1882-O VAM-17A Metal in 882, Long Die Scratches, O Tilted Left, Clashed Obverse st
Discovered by Mark Kimpton in September 2003 and revised per John Roberts in February 2004. September 2003. Revised 2009
VAM-17A (revised) III210· C3e ( Metal in 882, Long Die Scratches, O Tilted Left, Clashed Obverse st) (181) I-3 R-5
Obverse III210– Same die as VAM-9 with metal in 882 and 14A with clashed st at right hair vee in lower hair edge. Clashed n at Liberty head neck not visible anymore from die wear, Later die state than VAM-14A.
Reverse C3e - Faint die crash mark sideways vee at top inside of right wreath.
Die marker - Small vertical die scratch below left talon of eagle's left leg.
1. This reverse shared with VAM-6, VAM-16, VAM-17, VAM-17A, VAM-17B, VAM-27, VAM-28, VAM-39, and VAM-47.
2. Clashed die with partial incuse st of Trust from reverse showing in right hair vee of lower hair edge.
3. Thin die gouge line down from lower cotton leaf, thru TY in LIBERTY and in hair above forehead. Slightly doubled top of Phrygian cap and bottom inside of UN UNUM.
LVA Plate Photos:
Die gouge thru TY in LIBERTY and in hair above forehead. Die break in U is 1882-O VAM-17B
O Tilted Left
VAM-17A is a real mess that more VAM enthusiasts really need to know about. It started with VAM-17, a die marriage made in Hell. We have the III2-10 obverse, previously used on VAM-9 and VAM-14, paired with the C3e reverse. That reverse was also used on VAM-6 and VAM-16. The reverse is infamous in the case of VAM-6 as being for a time regarded as O/S line. It has not been determined, to this author's knowledge, the sequence for which the reverse was used, but it is a fair conclusion that the obverse was retired with VAM-17. It is absolutely shattered in this state. The reverse was likely used first on VAM-16, polished and reused on VAM-17, and finally agressively polished for VAM-6 production. This would account for the polish lines in the mint mark.
VAM-17 likely inherited the obverse directly from VAM-9. It is characterized by a long crack with breaks in it above the date. The open question is whether there are III2-10 pairings with C3e without this feature. It occurred either before or after the commencement of VAM-17 production, and probably the latter. Something for variety hunters to look for?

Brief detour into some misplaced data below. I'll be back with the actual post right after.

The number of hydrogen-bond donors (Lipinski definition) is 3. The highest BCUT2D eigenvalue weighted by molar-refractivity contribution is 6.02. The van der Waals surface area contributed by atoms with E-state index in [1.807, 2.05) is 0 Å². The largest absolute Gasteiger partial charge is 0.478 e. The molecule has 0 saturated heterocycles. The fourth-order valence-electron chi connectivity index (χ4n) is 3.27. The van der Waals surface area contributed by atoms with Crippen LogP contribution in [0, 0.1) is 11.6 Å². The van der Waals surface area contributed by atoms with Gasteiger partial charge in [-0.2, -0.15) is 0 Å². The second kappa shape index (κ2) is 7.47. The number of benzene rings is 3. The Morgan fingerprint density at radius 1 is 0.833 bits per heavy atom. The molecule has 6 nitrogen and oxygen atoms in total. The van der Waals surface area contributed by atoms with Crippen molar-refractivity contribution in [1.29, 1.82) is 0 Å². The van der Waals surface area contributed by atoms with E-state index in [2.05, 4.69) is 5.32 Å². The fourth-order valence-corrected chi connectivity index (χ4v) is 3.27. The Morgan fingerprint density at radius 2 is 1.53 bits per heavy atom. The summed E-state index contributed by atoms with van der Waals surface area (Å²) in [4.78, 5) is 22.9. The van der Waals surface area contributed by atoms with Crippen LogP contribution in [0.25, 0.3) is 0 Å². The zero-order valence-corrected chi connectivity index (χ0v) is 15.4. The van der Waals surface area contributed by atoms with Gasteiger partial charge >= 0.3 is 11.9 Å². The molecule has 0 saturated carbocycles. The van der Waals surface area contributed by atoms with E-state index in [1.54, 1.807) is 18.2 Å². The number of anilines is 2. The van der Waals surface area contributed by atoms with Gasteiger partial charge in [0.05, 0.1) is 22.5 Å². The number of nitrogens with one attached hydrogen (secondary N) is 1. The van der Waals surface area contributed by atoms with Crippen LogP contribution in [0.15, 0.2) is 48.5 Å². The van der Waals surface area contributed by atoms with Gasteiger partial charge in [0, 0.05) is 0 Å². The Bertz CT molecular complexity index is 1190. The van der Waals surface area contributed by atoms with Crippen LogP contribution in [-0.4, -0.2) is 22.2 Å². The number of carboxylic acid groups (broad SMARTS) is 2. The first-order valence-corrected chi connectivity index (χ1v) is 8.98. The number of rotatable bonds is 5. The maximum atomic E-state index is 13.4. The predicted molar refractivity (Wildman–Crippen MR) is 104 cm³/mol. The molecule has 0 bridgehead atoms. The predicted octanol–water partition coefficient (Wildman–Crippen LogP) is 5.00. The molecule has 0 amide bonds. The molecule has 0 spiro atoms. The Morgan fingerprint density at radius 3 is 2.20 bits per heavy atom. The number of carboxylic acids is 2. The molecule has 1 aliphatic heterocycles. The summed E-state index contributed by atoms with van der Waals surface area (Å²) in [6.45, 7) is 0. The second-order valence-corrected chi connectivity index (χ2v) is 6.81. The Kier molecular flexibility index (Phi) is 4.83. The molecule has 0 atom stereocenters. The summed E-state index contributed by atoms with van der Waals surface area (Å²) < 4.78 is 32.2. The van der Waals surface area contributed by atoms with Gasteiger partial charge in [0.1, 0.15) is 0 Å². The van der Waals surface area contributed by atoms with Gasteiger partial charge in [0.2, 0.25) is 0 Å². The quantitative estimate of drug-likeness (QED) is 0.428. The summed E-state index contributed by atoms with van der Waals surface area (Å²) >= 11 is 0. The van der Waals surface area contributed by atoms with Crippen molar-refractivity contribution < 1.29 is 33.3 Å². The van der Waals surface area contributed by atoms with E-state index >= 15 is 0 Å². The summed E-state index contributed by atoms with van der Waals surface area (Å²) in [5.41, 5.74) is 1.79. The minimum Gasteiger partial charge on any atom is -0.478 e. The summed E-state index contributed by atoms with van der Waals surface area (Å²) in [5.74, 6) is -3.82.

There is but a single clash evident on VAM-17A. The VAM Update mentions a partial st transfer (from trust) in the hair vee. However, the piece shown here (PCGS MS64, believed to be the finest known) exhibits a partial n clash as well. There is a long, vertical die gouge down from the tip of the lowest leaf as mentioned there as well as gouges through TY of LIBERTY. Not mentioned is a gouge through both cotton bolls and two long cracks a the top of the cap. Notably missing from the description is a strong break through the first U of PLURIBUS from hair to rim. Clearly the coin Leroy Van Allen reviewed was an earlier state as he could hardly have missed this feature. There is also a thorn on the lower lip, a common clash but worth noting. Specimens with the die break through U were assigned VAM-17B in 2007.
As of 10/2007, ANACS census reports 13 coins. The highest graded examples are 2 MS60, 4 MS62 and 5 MS63. PCGS and NGC do not attribute VAM-17A.
Current assessment is that this is a very rare variety, perhaps much rarer than the original R-5 assessment. Besides the PCGS MS64 slab above, another MS-64 coin exists, in an NGC holder. Finally a third coin was found 8/2007 by David Welker which subsequently slabbed as PCGS MS-62. A second PCGS 64 was purchased unattributed in a Heritage Auction in March 2008.